The feral pig has made its way to the Hastings and is causing havoc for farmers.
John Stokes runs a tea tree farm in the Blackmans Point area and said there have been times that pigs have overrun his property.
He said he was against outlawing pig hunting with dogs and admitted in many cases it was the most humane and efficient way of culling the animals.
On a trip around his property, Mr Stokes showed Port News how much damage a small mob of pigs can do. He said an entire paddock of his had been ripped up by pigs “a few years back”.
Mr Stokes said he uses traps to catch the animals and then shoots them, but said traps didn’t always work.
“There are times they are so thick, you just can’t trap them,” he said. “That’s when using dogs is the best way.
“A lot of people think it’s cruel, but it’s not. The dog is trained to grab the pig by the ear.
“It’s usually only a couple of minutes at most that happens for, before the pig is killed and dies almost straight away.”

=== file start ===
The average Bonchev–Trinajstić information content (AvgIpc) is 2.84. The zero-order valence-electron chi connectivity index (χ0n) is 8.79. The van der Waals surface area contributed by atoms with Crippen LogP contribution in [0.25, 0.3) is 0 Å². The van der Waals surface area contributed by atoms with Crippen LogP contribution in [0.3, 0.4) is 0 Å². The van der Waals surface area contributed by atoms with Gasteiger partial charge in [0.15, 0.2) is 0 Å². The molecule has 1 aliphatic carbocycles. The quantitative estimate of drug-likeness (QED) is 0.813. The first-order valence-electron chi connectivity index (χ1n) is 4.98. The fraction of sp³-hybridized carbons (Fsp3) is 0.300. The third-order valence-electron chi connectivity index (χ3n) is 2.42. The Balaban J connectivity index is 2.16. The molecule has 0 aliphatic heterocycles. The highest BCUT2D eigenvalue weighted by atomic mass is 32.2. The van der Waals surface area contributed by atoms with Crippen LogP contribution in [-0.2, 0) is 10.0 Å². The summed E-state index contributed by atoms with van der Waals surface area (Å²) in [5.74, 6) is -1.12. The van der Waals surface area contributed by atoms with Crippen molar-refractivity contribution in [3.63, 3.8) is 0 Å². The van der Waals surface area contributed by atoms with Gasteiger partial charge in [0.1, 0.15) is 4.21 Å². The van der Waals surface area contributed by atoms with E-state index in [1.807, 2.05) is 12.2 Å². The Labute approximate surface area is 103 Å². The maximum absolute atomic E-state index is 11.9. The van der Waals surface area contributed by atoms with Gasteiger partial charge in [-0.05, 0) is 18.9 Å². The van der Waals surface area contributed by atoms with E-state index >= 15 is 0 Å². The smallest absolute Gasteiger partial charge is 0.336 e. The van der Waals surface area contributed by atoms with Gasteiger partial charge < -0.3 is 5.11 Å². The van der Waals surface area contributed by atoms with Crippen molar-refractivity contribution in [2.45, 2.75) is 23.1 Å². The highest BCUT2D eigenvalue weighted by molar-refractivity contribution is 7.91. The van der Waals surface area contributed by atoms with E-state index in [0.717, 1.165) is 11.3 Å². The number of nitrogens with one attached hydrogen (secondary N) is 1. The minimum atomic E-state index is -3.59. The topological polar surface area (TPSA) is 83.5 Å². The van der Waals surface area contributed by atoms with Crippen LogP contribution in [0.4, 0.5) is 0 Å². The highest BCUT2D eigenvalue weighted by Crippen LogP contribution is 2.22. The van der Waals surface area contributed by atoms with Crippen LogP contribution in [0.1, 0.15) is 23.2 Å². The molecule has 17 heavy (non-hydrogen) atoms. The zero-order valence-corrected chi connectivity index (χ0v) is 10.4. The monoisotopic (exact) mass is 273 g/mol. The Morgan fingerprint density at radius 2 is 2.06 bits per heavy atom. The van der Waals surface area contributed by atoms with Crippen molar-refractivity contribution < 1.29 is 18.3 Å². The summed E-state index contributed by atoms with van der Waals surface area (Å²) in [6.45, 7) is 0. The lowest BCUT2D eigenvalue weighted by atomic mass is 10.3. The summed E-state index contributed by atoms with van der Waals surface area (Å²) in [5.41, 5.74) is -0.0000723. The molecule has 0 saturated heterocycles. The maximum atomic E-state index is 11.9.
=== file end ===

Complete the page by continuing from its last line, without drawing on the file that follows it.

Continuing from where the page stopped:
He said the destruction that is often caused on his property is nothing in comparison to “out west”.
“It’s shocking out there, the pigs are really bad. They will go to the centre of a crop and just demolish it. And a lot of the times, for whatever reason, a gun is not suitable.”
One man who hunts the area but didn’t want to be named, said the damage the animal causes needs to be seen to be believed.
“Just a few weeks ago one farmer lost a whole paddock because of pigs,” he said. “He spent three weeks preparing his paddock and two weeks planting, pigs completely destroyed it in three nights, irrigation and all.”
A NSW National Parks and Wildlife representative said pigs of up to 150kg had been caught in the area.
He said dogs were not used to catch pigs within national parks because of a threat to other wildlife.